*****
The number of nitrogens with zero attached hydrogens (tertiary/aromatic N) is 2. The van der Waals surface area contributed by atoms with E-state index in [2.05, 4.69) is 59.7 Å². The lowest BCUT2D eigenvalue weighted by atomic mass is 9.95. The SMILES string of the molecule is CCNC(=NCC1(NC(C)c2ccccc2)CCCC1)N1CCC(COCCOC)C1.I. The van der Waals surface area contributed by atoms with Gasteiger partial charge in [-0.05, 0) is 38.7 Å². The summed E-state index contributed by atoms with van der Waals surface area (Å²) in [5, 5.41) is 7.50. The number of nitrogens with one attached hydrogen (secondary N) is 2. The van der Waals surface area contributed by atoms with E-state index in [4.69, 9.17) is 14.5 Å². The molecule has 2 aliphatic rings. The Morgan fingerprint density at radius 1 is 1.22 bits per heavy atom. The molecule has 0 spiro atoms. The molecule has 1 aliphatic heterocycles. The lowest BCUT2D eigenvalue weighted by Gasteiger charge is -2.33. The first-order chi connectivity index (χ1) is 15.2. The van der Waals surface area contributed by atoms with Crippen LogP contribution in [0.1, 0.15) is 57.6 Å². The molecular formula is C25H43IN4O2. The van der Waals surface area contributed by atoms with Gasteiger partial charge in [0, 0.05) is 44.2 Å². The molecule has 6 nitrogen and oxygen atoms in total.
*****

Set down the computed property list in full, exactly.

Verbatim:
The number of nitrogens with zero attached hydrogens (tertiary/aromatic N) is 2. The van der Waals surface area contributed by atoms with E-state index in [2.05, 4.69) is 59.7 Å². The lowest BCUT2D eigenvalue weighted by atomic mass is 9.95. The SMILES string of the molecule is CCNC(=NCC1(NC(C)c2ccccc2)CCCC1)N1CCC(COCCOC)C1.I. The van der Waals surface area contributed by atoms with Gasteiger partial charge in [-0.05, 0) is 38.7 Å². The summed E-state index contributed by atoms with van der Waals surface area (Å²) in [5, 5.41) is 7.50. The number of nitrogens with one attached hydrogen (secondary N) is 2. The van der Waals surface area contributed by atoms with E-state index in [4.69, 9.17) is 14.5 Å². The molecule has 2 aliphatic rings. The Morgan fingerprint density at radius 1 is 1.22 bits per heavy atom. The molecule has 0 spiro atoms. The molecule has 1 aliphatic heterocycles. The lowest BCUT2D eigenvalue weighted by Gasteiger charge is -2.33. The first-order chi connectivity index (χ1) is 15.2. The van der Waals surface area contributed by atoms with Crippen LogP contribution in [0.1, 0.15) is 57.6 Å². The molecular formula is C25H43IN4O2. The van der Waals surface area contributed by atoms with Gasteiger partial charge in [0, 0.05) is 44.2 Å². The molecule has 6 nitrogen and oxygen atoms in total.